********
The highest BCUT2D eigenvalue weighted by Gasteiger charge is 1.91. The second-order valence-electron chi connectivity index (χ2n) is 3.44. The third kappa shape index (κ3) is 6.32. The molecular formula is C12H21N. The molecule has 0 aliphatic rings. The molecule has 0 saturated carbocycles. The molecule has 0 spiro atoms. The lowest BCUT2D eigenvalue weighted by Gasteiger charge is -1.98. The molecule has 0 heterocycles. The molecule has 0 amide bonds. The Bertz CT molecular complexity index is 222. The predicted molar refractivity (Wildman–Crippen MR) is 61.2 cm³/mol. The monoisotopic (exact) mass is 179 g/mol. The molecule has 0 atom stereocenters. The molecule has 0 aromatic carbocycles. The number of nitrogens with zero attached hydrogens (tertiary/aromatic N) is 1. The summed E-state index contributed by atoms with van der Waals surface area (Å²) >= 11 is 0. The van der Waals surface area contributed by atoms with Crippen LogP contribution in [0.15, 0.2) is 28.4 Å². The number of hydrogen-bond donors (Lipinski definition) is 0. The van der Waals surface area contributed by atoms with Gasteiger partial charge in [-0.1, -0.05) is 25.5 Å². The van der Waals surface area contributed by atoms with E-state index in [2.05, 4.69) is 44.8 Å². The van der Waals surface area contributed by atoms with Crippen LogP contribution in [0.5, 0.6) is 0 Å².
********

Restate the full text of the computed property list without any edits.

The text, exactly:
The highest BCUT2D eigenvalue weighted by Gasteiger charge is 1.91. The second-order valence-electron chi connectivity index (χ2n) is 3.44. The third kappa shape index (κ3) is 6.32. The molecular formula is C12H21N. The molecule has 0 aliphatic rings. The molecule has 0 saturated carbocycles. The molecule has 0 spiro atoms. The lowest BCUT2D eigenvalue weighted by Gasteiger charge is -1.98. The molecule has 0 heterocycles. The molecule has 0 amide bonds. The Bertz CT molecular complexity index is 222. The predicted molar refractivity (Wildman–Crippen MR) is 61.2 cm³/mol. The monoisotopic (exact) mass is 179 g/mol. The molecule has 0 atom stereocenters. The molecule has 0 aromatic carbocycles. The number of nitrogens with zero attached hydrogens (tertiary/aromatic N) is 1. The summed E-state index contributed by atoms with van der Waals surface area (Å²) >= 11 is 0. The van der Waals surface area contributed by atoms with Crippen LogP contribution in [0.15, 0.2) is 28.4 Å². The number of hydrogen-bond donors (Lipinski definition) is 0. The van der Waals surface area contributed by atoms with Gasteiger partial charge in [-0.1, -0.05) is 25.5 Å². The van der Waals surface area contributed by atoms with E-state index in [2.05, 4.69) is 44.8 Å². The van der Waals surface area contributed by atoms with Crippen LogP contribution in [0.5, 0.6) is 0 Å².